EPA Finalizes Increases in Renewable Fuel Levels
April 24, 2016
Written By Adam Buckallew
Nov. 30, 2015, the U.S. Environmental Protection Agency (EPA) announced long-awaited blending requirements that will increase the amounts of ethanol, biodiesel and other renewable fuels in the nation’s fuel supply. The EPA mandate calls for 18.11 billion gallons of renewable fuels to be blended with gasoline and diesel in 2016, yet falls short of the 22.25 billion gallons that Congress had in mind when it drafted the Renewable Fuel Standard (RFS) in 2005 and expanded it in 2007.
The final RFS ruling outlines production targets of 14.5 billion gallons of ethanol in 2016 and 1.9 billion gallons of biodiesel in 2016 and 2 billion gallons in 2017.
“The volumes we think are considerable, and really set a good direction and a stable signal for the industry to really produce both total renewable fuel in 2016 and also advanced fuel,” said Janet McCabe, the acting assistant administrator for EPA’s Office of Air and Radiation. “EPA is establishing volumes that go beyond historic levels and grow the amount of biofuel in the market over time. Our standards provide for ambitious, achievable growth.”
Mixed Industry Reaction
The EPA had been walking a tightrope between the demands of renewable fuels producers, who have generally supported the ever-increasing statutory requirements, and the petroleum and refining industries, which have said that absorbing more biofuels into the fuel supply is not feasible.
Bob Dinneen, president and CEO of the Renewable Fuels Association, expressed disappointment with the EPA’s decision, saying it would create uncertainty in the industry.
“EPA’s decision today turns our nation’s most successful energy policy on its head,” Dineen said in a press release. “When EPA released its proposed RFS rule in May, the agency claimed it was attempting to get the program back on track. Today’s decision, however, fails to do that.”
Maryland farmer Chip Bowling, who serves as president of the National Corn Growers Association, acknowledged the RFS ruling was a step in the right direction but fell short of his organization’s expectations.
“While we are pleased to see the EPA take a step forward and revise its original proposal, the fact remains that any reduction in the statutory amount will have a negative impact on our economy, our energy security and the environment,” Bowling said. “We should be strengthening our commitment to renewable fuels, not backing down.”
On the other side of the debate, the American Petroleum Institute (API) argues that increasing biofuel usage is not in consumers’ best interests. API cites a 2014 report from the Congressional Budget Office that claims fuel prices could rise if the EPA mandated more than 10 percent ethanol into gasoline.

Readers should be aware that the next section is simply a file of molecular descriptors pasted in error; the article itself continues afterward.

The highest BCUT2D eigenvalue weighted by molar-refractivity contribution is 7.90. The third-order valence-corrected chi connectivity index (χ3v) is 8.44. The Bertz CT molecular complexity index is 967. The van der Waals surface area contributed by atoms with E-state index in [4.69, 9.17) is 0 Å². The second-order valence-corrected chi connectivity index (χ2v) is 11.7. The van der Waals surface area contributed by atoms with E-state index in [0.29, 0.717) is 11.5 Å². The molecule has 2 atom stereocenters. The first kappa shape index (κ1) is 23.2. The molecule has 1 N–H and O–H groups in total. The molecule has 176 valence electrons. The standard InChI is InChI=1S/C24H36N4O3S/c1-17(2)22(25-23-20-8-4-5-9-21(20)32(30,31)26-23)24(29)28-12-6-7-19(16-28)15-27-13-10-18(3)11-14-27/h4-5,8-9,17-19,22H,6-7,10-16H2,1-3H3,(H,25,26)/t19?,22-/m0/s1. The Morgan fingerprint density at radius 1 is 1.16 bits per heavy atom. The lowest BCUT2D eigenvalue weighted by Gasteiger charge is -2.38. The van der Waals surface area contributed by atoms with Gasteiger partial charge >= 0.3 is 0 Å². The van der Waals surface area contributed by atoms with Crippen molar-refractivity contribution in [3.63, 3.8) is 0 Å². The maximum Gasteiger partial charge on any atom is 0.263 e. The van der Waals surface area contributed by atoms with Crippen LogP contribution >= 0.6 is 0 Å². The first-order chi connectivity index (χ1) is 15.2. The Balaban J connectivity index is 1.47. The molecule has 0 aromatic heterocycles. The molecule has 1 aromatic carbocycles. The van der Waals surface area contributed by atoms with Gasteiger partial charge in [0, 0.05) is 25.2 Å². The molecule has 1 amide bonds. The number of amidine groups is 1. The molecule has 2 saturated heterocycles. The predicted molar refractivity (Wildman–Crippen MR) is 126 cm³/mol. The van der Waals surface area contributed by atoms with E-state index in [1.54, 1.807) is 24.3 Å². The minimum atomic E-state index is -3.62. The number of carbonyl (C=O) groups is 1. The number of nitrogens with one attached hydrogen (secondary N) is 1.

“EPA’s final rule relies on unrealistic increases in sales of higher ethanol fuel blends despite the fact that most cars cannot use them,” said Bob Greco, API downstream manager.
A Win for Biodiesel
Under the new RFS rule, biomass-based diesel volumes are projected to grow. The biomass-based diesel category—a diesel subset of the overall advanced biofuel category—+is made up mostly of biodiesel but also includes renewable diesel, another diesel alternative made from the same feedstocks using a different technology.
The new standards reflect modest but meaningful growth over recent years when the U.S. market has hovered around 1.8 billion gallons annually.
“This decision means we will displace billions of gallons of petroleum diesel in the coming years with clean-burning biodiesel. That means less pollution, more American jobs and more competition that is sorely lacking in the fuels market,” said Joe Jobe, CEO of the National Biodiesel Board. “It may not be all we had hoped for, but it will go a long way toward getting the U.S. biodiesel industry growing again and reducing our dangerous dependence on fossil fuels. We certainly think the biodiesel and overall advanced biofuel standards could and should have been higher. The production capacity is there, and we have surplus fats and oils that can be put to good use.”
The EPA is expected to release its next proposed rule for the RFS no later than June 2016. The proposal is expected to include the 2017 conventional biofuels target and the 2018 biomass-based diesel target, along with other advanced and total RFS volumes.
MFA Oil is a leading provider of ethanol and biodiesel in the state of Missouri and is a part-owner in Mid-America Biofuels, LLC, the state’s first major biodiesel production facility located in Mexico.